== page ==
Young couple Paul and Kate (Julie Lee) and their bisexual flatmate Emanuelle (Angie Quick, billed as Mandy Miller) are short of money. Paul and Emmanuelle try their hand at glamour photography, while Kate gets a job as a stripper at a nude review, Hang About Sebastian. Paul takes his photos to Bill (John M. East), who tells Paul that they are not really what the punters are after and kindly offers to take them off his hands for £50, then sells them for several times this. After Bill has worked this scam several times, Paul realises he is being conned and schemes his revenge. He invites Bill and his secretary cum mistress Sheila to a party, also attended by the cast and artistic crew of Hang About Sebastian. Inevitably, several of the guests pair off, including Bill. Paul secretly films Bill, then blackmails him...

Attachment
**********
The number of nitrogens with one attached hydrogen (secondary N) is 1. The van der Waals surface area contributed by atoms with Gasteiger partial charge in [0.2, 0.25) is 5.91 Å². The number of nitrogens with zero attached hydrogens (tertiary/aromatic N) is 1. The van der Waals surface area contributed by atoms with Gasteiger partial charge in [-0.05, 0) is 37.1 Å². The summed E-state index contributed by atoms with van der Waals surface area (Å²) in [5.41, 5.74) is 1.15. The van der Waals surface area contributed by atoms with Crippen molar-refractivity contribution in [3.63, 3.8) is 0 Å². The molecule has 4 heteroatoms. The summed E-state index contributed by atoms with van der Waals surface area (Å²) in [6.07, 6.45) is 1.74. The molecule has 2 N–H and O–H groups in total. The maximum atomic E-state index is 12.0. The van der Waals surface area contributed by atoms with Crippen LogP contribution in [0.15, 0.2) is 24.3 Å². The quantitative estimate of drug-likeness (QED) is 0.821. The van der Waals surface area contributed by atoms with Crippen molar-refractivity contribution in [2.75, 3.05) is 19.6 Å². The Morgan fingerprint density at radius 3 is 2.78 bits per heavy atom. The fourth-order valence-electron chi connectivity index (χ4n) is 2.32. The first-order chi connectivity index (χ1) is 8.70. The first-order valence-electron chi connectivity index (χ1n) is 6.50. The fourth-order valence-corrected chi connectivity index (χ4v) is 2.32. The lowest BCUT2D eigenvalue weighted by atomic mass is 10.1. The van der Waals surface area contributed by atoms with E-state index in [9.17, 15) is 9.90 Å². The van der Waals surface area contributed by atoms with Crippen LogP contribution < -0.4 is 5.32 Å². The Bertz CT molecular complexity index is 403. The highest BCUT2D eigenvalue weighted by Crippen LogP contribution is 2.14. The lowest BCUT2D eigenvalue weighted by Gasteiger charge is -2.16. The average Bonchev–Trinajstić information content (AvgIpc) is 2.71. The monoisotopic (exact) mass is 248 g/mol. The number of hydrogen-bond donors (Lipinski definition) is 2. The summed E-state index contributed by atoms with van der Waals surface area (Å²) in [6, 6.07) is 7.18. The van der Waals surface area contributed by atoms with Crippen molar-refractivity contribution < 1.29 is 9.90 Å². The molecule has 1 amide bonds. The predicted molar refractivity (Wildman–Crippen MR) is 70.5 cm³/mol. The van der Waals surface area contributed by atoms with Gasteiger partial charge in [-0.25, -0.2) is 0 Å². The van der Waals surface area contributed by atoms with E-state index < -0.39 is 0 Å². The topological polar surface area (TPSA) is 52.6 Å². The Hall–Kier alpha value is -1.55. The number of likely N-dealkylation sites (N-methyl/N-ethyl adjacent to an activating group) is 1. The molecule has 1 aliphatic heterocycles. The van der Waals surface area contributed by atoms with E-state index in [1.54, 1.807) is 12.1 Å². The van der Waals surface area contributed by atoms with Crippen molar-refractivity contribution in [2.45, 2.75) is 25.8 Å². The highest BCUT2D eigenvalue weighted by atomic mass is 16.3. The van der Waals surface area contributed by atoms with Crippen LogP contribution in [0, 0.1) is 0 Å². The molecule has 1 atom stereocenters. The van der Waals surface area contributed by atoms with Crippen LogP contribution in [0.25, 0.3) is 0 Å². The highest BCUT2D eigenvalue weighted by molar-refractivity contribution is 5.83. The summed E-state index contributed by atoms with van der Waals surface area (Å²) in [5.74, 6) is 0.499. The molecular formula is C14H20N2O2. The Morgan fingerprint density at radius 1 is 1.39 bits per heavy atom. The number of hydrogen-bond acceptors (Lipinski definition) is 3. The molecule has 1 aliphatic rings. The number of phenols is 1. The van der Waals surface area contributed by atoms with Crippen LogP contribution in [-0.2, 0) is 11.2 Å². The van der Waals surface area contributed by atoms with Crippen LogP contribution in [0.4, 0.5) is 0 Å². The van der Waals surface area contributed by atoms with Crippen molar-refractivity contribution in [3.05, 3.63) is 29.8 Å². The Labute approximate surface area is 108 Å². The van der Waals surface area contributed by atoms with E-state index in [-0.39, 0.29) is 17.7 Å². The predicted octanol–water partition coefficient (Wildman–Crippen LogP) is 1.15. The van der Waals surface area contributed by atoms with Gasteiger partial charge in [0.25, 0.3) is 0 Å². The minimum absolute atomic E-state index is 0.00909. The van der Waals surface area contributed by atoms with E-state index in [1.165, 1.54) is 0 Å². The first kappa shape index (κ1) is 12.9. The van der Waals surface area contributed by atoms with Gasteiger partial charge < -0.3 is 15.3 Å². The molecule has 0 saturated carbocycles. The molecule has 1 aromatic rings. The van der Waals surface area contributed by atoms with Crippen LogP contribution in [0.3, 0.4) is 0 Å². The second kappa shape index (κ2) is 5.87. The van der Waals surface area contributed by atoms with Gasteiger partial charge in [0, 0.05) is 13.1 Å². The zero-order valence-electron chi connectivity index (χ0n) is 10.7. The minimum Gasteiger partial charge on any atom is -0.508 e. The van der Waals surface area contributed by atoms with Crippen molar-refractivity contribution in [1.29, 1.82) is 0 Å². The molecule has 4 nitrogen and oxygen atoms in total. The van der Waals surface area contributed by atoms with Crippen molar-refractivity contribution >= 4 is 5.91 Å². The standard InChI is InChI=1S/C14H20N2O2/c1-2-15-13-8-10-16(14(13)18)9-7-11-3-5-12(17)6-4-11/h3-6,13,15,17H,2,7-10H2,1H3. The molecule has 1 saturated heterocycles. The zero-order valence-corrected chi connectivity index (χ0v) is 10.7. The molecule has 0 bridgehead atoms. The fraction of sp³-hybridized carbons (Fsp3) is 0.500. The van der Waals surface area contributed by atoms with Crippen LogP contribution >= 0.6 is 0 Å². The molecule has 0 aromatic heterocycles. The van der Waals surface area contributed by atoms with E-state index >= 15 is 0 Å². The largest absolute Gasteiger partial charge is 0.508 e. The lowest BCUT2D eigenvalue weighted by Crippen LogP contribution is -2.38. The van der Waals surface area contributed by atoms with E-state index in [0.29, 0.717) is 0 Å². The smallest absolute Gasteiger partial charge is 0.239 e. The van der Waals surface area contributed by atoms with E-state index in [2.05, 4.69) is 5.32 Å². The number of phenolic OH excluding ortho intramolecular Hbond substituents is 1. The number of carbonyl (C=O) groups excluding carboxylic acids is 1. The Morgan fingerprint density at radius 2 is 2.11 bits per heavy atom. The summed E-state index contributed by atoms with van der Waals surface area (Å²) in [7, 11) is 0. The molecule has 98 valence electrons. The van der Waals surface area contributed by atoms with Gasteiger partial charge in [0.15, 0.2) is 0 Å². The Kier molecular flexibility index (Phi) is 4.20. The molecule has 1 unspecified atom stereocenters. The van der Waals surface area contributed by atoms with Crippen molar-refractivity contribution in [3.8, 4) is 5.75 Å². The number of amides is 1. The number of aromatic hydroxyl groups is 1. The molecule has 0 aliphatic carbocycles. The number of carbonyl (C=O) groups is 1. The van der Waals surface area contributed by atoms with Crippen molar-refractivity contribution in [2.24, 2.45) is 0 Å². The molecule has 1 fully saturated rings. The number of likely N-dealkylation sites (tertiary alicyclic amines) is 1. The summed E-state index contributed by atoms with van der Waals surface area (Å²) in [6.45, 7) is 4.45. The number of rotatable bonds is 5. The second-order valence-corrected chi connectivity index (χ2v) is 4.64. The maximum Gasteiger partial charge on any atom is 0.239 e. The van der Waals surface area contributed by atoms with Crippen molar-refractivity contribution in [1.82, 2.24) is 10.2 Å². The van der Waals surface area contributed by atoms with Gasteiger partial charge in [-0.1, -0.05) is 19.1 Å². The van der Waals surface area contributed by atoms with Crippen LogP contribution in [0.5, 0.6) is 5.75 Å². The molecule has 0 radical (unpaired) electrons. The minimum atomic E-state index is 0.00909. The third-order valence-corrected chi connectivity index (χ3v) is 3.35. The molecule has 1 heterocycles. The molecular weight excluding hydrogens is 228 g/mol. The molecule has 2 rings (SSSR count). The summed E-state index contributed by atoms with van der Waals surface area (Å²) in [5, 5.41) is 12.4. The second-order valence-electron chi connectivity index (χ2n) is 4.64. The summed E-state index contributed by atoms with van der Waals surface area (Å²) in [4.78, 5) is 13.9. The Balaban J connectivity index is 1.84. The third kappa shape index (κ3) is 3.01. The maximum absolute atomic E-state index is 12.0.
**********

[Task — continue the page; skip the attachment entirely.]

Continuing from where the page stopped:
Released to cinemas thirty years ago this month, Emmanuelle in Soho pretty much marked the death of the British sex film as a theatrical form.


The once proud Tigon tiger-lion...




British Cinema: From Blow-Up to this in the span of 15 or so years...


Blackstone and Hooper should be familiar names to students of the genre, with the latter also having some surprise Italian connections...

The film was bankrolled by porn baron David Sullivan as a vehicle for Julie Lee. She was a half-Chinese model who was being groomed as the successor to Mary Millington, who had committed suicide two years earlier and whose legacy it was becoming harder for Sullivan to exploit.


Keep it on!

Lee was originally cast as the Emmanuelle character. This could have suggested more of a connection, however tenuous, to the unofficial Emanuelle cycle from Italy insofar as these had similarly stressed the exotic appeal of 'Black' Emanuelle and 'Yellow' Emanuelle. Any sense of Oriental(ist) fantasy is however immediately dispelled when Lee opens her mouth and reveals her broad Yorkshire accent; had it been an Italian film, shot silent and post-synchronised, this could of course have been avoided.